Balancing Work and Family: Just Use Your Penis

Well here’s a totally insightful analysis of social trends that is not at all merely applauding the reinforcement of gender norms:

“My mother’s always told me you can’t be the best career woman and the best mother at the same time,” Ms. Liu said matter-of-factly. “You always have to choose one over the other.”
While the changing attitudes are difficult to quantify, the shift emerges repeatedly in interviews with Ivy League students, including 138 freshman and senior females at Yale who replied to e-mail questions sent to members of two residential colleges over the last school year.

The interviews found that 85 of the students, or roughly 60 percent, said that when they had children, they planned to cut back on work or stop working entirely. About half of those women said they planned to work part time, and about half wanted to stop work for at least a few years.

Yes, it’s true: without the vital life-balancing tool that is the penis, we women just can’t expect to have both children and a career. Penises are essential tools for a busy life – they function as hat racks, for one thing. Everyone knows how important this is, so there’s really no sense interviewing young men to see how they plan to balance work and family; their hat racks make the task utterly trivial.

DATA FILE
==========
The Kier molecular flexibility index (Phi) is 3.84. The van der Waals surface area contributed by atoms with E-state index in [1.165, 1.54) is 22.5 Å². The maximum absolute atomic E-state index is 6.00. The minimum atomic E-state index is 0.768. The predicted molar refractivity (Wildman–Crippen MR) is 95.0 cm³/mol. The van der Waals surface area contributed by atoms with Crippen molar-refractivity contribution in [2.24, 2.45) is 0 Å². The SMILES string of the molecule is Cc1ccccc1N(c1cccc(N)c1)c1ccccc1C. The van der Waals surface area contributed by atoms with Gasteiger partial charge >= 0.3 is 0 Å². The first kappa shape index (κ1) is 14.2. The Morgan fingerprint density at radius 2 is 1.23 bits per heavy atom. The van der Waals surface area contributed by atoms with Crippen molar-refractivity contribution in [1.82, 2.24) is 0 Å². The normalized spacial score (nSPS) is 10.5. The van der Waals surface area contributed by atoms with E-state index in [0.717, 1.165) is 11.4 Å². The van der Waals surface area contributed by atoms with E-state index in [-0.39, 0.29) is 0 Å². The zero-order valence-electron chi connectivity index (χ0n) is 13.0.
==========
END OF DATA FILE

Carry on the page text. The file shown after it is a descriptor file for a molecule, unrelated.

It’s not commonly known, but in addition to functioning as a hat rack, donut storage device, and emergency doorjamb, the penis has capillary vessels which actually carry stress particles away from the body, allowing them to be stored harmlessly until disposal in urine or semen. This is why campus women’s advocacy groups always offer stress-reduction workshops and free massages instead of anti-patriarchy ass-kicking.

See also larger, steamier heaps of scorn at Rebel Dad, Echidne of the Snakes, and Crooked Timber.


  1. Jo wrote:

    Well, I’m not convinced that 2 people working full time really do have time for a child but if we ever have one it’ll be my partner who gives up/cuts back on work. Apart from anything else, I’ve got the bigger income so it would make sense. Perhaps if there was actually equal pay we’d see more equality in childcare?

  2. yami wrote:

    Jo, I think you’re spot on – there’s lots of reasons to want a stay-at-home parent, or a working-part-time-parent, or whatever, and I don’t mean to denigrate that.
    But it was only 4 of 138 women surveyed who were open to the possibility of their male partners being the primary career-sacrificin’ caretaker, even at the most starry-eyed stage of life. I meant to pull more “oh the status quo works for me” quotes to yell about, but got interrupted by the hot tub in the middle of ranting, and was feeling too mellow when I got back…
    Mostly what bothers me is that I never, ever see these types of articles written about men. Why must it always be women who grapple in public with the hard choices?

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